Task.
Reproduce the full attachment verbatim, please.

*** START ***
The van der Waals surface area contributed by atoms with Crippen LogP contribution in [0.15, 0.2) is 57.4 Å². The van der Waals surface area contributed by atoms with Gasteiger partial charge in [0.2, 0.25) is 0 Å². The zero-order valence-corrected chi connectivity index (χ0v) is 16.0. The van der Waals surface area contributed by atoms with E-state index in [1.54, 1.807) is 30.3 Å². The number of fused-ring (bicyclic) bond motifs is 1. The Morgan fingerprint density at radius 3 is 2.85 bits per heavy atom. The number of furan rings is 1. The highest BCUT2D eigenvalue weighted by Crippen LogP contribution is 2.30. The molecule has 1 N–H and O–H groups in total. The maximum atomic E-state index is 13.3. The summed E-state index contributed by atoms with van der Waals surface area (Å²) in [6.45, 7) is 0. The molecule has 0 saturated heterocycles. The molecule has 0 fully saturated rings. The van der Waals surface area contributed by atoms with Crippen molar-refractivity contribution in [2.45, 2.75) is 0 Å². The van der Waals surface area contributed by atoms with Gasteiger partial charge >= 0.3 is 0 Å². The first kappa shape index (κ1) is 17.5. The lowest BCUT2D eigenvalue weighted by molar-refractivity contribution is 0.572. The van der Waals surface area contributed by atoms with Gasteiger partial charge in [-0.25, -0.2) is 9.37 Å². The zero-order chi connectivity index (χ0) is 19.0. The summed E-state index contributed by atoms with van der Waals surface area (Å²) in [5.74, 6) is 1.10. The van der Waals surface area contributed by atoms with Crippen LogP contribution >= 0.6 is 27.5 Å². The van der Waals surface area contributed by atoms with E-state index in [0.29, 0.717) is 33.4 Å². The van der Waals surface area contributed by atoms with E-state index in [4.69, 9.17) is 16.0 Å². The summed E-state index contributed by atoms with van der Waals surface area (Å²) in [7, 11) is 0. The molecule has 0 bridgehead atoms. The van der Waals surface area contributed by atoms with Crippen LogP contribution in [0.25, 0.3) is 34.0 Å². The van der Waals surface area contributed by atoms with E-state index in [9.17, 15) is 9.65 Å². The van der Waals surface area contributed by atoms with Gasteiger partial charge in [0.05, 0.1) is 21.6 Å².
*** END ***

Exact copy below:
The van der Waals surface area contributed by atoms with Crippen LogP contribution in [0.15, 0.2) is 57.4 Å². The van der Waals surface area contributed by atoms with Gasteiger partial charge in [0.2, 0.25) is 0 Å². The zero-order valence-corrected chi connectivity index (χ0v) is 16.0. The van der Waals surface area contributed by atoms with E-state index in [1.54, 1.807) is 30.3 Å². The number of fused-ring (bicyclic) bond motifs is 1. The Morgan fingerprint density at radius 3 is 2.85 bits per heavy atom. The number of furan rings is 1. The highest BCUT2D eigenvalue weighted by Crippen LogP contribution is 2.30. The molecule has 1 N–H and O–H groups in total. The maximum atomic E-state index is 13.3. The summed E-state index contributed by atoms with van der Waals surface area (Å²) in [6.45, 7) is 0. The molecule has 0 saturated heterocycles. The molecule has 0 fully saturated rings. The van der Waals surface area contributed by atoms with Crippen molar-refractivity contribution in [2.45, 2.75) is 0 Å². The van der Waals surface area contributed by atoms with Gasteiger partial charge >= 0.3 is 0 Å². The first kappa shape index (κ1) is 17.5. The lowest BCUT2D eigenvalue weighted by molar-refractivity contribution is 0.572. The van der Waals surface area contributed by atoms with Gasteiger partial charge in [-0.25, -0.2) is 9.37 Å². The zero-order chi connectivity index (χ0) is 19.0. The summed E-state index contributed by atoms with van der Waals surface area (Å²) in [5.74, 6) is 1.10. The van der Waals surface area contributed by atoms with Crippen LogP contribution >= 0.6 is 27.5 Å². The van der Waals surface area contributed by atoms with E-state index in [0.29, 0.717) is 33.4 Å². The van der Waals surface area contributed by atoms with E-state index in [4.69, 9.17) is 16.0 Å². The summed E-state index contributed by atoms with van der Waals surface area (Å²) in [7, 11) is 0. The molecule has 0 bridgehead atoms. The van der Waals surface area contributed by atoms with Crippen LogP contribution in [0.25, 0.3) is 34.0 Å². The van der Waals surface area contributed by atoms with E-state index in [9.17, 15) is 9.65 Å². The van der Waals surface area contributed by atoms with Gasteiger partial charge in [0.05, 0.1) is 21.6 Å².